asked the Minister of Health how many tubercular patients in Wales, Glamorgan and Cardiff, respectively, are awaiting admission into sanatoria.

The following are the figures: Wales 1,190, Glamorgan (excluding Cardiff) 536, Cardiff 111.

Mental Defectives, Newcastle Region

asked the Minister of Health how many new cases have been admitted to institutions for mental defectives under the control of the Newcastle Regional Hospital Board since 1st January, 1949; and how many of these places have been allocated to patients residing within the County Borough of West Hartlepool.

Since the 1st January, 1949, 307 new cases have been admitted to institutions for mental defectives under the control of the Newcastle Regional Hospital Board. Of these, seven were patients residing in the County Borough of West Hartlepool.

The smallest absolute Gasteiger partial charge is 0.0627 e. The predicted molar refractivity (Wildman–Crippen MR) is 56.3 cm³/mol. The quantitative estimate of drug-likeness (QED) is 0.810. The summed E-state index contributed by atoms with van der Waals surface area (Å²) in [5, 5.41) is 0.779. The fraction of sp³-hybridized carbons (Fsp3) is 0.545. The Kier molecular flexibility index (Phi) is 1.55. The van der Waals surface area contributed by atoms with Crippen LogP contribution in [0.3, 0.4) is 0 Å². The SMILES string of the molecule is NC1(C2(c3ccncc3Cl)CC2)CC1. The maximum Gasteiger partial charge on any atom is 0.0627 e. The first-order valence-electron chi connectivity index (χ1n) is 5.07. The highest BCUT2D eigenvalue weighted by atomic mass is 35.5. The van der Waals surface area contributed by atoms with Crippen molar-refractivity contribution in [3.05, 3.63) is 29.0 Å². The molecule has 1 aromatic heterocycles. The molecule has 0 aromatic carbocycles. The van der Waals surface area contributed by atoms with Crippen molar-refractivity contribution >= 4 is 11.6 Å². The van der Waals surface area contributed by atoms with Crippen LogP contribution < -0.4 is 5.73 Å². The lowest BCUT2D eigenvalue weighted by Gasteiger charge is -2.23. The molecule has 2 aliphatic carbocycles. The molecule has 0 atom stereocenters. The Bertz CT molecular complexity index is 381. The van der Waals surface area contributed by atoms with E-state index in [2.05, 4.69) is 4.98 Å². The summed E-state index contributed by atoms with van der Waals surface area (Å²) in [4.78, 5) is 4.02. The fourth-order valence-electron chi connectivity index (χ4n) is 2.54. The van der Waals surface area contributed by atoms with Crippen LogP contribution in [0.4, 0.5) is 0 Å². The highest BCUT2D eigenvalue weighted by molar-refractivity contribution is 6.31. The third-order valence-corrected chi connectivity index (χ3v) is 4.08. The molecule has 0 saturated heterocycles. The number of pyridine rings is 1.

Royal Navy

Military Targets, Korea (Air Attacks)

77.

asked the Parliamentary Secretary to the Admiralty if he will make a statement on the bombing attack carried out on Pyongyang, the capital of North Korea, by dive bombers and rocket-firing fighters from a combined American-British aircraft carrier fleet.

Air strikes against military targets in the vicinity of Pyongyang were carried out by American aircraft from a combined British-American Carrier Task Force on 3rd and 4th July. No British aircraft took part.

Explosion, Portsmouth Harbour

78.

asked the Parliamentary Secretary to the Admiralty whether he will make a statement on the explosion in the ammunition barges in Portsmouth Harbour.

79.

asked the Parliamentary Secretary to the Admiralty if he can now make a statement on the recent explosion at the Naval Ordnance Depot at Bedenham, near Gosport, Hampshire.

I would refer the hon. Members to the statement which I made at the end of Questions today.